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Letter to the Editor: Plane Crash Should be Investigated as Criminal Act


Dear Editor,

I have read several articles concerning the plane crash on Venice beach that took the lives of a father and his daughter. I would like to voice my opinion as to why this should be considered a criminal act, with the district attorney bringing appropriate charges against the pilot, who can then be evaluated by a judge and jury in our criminal system.
First, the taking of these two lives was no accident. An accident is defined as "an unforeseen and unplanned event or circumstance". Although the pilot certainly did not plan to have an engine failure, this was a planned emergency landing, which is taught to every pilot, and practiced and evaluated by a flight examiner on a routine and regular basis. Anyone who would plan such a landing on an occupied beach when an unoccupied body of water is available would never pass such an evaluation.
Although his engine failure did not allow him to reach a runway, he did have at least the following two options:
1. Land on the water well away from swimmers. This was a low wing airplane, much like the Boeing 737 that landed in the Hudson River, which means after landing he could have opened the door and stood on the wing until rescue arrived. This is exactly what happened to the passengers on the 737, and not one person was hurt in the process. I believe he did not take this option because he was more interested in trying to save his airplane than with the safety of people on the ground.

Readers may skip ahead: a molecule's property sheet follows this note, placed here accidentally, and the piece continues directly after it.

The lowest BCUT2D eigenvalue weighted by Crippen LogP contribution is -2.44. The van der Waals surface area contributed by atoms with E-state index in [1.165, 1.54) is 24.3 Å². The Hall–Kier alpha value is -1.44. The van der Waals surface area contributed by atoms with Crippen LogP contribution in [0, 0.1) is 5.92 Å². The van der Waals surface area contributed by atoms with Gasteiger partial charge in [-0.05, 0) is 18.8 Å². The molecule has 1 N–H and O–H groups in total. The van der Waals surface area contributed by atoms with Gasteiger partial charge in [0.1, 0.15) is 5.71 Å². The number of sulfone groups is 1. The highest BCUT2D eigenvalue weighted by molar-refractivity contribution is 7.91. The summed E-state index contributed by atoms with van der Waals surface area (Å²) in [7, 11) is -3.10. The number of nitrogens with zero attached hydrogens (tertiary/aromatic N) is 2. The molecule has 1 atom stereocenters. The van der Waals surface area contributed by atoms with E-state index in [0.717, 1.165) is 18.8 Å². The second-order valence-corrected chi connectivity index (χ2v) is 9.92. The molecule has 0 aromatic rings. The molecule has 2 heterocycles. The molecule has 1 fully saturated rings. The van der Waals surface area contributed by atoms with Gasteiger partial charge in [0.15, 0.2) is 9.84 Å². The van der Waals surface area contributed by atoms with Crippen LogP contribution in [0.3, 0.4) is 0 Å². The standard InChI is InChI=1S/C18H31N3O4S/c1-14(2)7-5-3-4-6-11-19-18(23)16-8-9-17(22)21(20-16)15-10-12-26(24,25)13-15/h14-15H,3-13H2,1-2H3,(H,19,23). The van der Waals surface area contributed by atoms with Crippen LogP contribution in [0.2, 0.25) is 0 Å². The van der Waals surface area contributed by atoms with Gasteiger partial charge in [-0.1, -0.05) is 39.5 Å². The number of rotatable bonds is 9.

2. Land on an occupied beach. He stated that he did not see the father and child until after the landing was completed. I find such a statement to be ridiculous. The weather was clear and he had enough visibility to make an approach and landing on the beach. How could he see the beach and not see the people? His field of view, and ability to see people on the beach, can be easily verified using another airplane. Anyone who has ever been in any airplane at all has looked out the window during landing and seen people on the ground when the plane was a mile or more above the ground. Certainly you can see someone out the window of your car when they are 1/2 mile away, or 1/4 mile away, or 100 yards away, or 50 feet away. He had the same visibility out the front windshield of his airplane, and could clearly see people on the beach during his approach.
Because he chose to land on an occupied beach, and did not make any attempt to keep others from being hurt or killed, I look forward to this pilot having the opportunity to defend himself in court.
My credentials to make such an evaluation include:
1. 23 years as a US Air Force pilot, an instructor pilot, a flight examiner/check pilot, a command pilot and an F-16 test pilot with several thousand hours flight time.
2. 14 years as an airline pilot for US Airways.
3. I also have a Master's Degree in Aeronautical Engineering/Engineering Management.

Paul Tradelius


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